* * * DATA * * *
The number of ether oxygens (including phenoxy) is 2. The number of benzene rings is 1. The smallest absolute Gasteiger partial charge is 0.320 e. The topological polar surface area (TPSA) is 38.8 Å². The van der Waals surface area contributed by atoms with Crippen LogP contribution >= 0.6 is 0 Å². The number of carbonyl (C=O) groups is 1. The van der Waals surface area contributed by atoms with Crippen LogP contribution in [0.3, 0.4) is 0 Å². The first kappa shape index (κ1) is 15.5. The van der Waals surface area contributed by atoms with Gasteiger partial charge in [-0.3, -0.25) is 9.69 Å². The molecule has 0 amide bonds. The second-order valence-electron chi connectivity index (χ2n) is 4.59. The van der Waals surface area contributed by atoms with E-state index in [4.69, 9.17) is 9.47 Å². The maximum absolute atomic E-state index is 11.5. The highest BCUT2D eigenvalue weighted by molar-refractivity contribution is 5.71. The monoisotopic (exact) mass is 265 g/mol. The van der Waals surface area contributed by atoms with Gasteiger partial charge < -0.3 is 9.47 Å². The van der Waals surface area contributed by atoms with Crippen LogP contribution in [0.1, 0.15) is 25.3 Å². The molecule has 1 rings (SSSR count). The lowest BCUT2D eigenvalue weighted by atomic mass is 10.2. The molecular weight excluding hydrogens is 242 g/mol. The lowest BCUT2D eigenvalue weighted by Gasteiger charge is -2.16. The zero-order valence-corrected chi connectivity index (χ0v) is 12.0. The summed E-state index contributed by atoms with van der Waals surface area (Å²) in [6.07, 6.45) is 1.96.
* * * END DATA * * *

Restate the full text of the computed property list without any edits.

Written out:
The number of ether oxygens (including phenoxy) is 2. The number of benzene rings is 1. The smallest absolute Gasteiger partial charge is 0.320 e. The topological polar surface area (TPSA) is 38.8 Å². The van der Waals surface area contributed by atoms with Crippen LogP contribution >= 0.6 is 0 Å². The number of carbonyl (C=O) groups is 1. The van der Waals surface area contributed by atoms with Crippen LogP contribution in [0.3, 0.4) is 0 Å². The first kappa shape index (κ1) is 15.5. The van der Waals surface area contributed by atoms with Gasteiger partial charge in [-0.3, -0.25) is 9.69 Å². The molecule has 0 amide bonds. The second-order valence-electron chi connectivity index (χ2n) is 4.59. The van der Waals surface area contributed by atoms with E-state index in [4.69, 9.17) is 9.47 Å². The maximum absolute atomic E-state index is 11.5. The highest BCUT2D eigenvalue weighted by molar-refractivity contribution is 5.71. The monoisotopic (exact) mass is 265 g/mol. The van der Waals surface area contributed by atoms with Gasteiger partial charge < -0.3 is 9.47 Å². The van der Waals surface area contributed by atoms with Crippen LogP contribution in [0.1, 0.15) is 25.3 Å². The molecule has 1 rings (SSSR count). The lowest BCUT2D eigenvalue weighted by atomic mass is 10.2. The molecular weight excluding hydrogens is 242 g/mol. The lowest BCUT2D eigenvalue weighted by Gasteiger charge is -2.16. The zero-order valence-corrected chi connectivity index (χ0v) is 12.0. The summed E-state index contributed by atoms with van der Waals surface area (Å²) in [6.07, 6.45) is 1.96.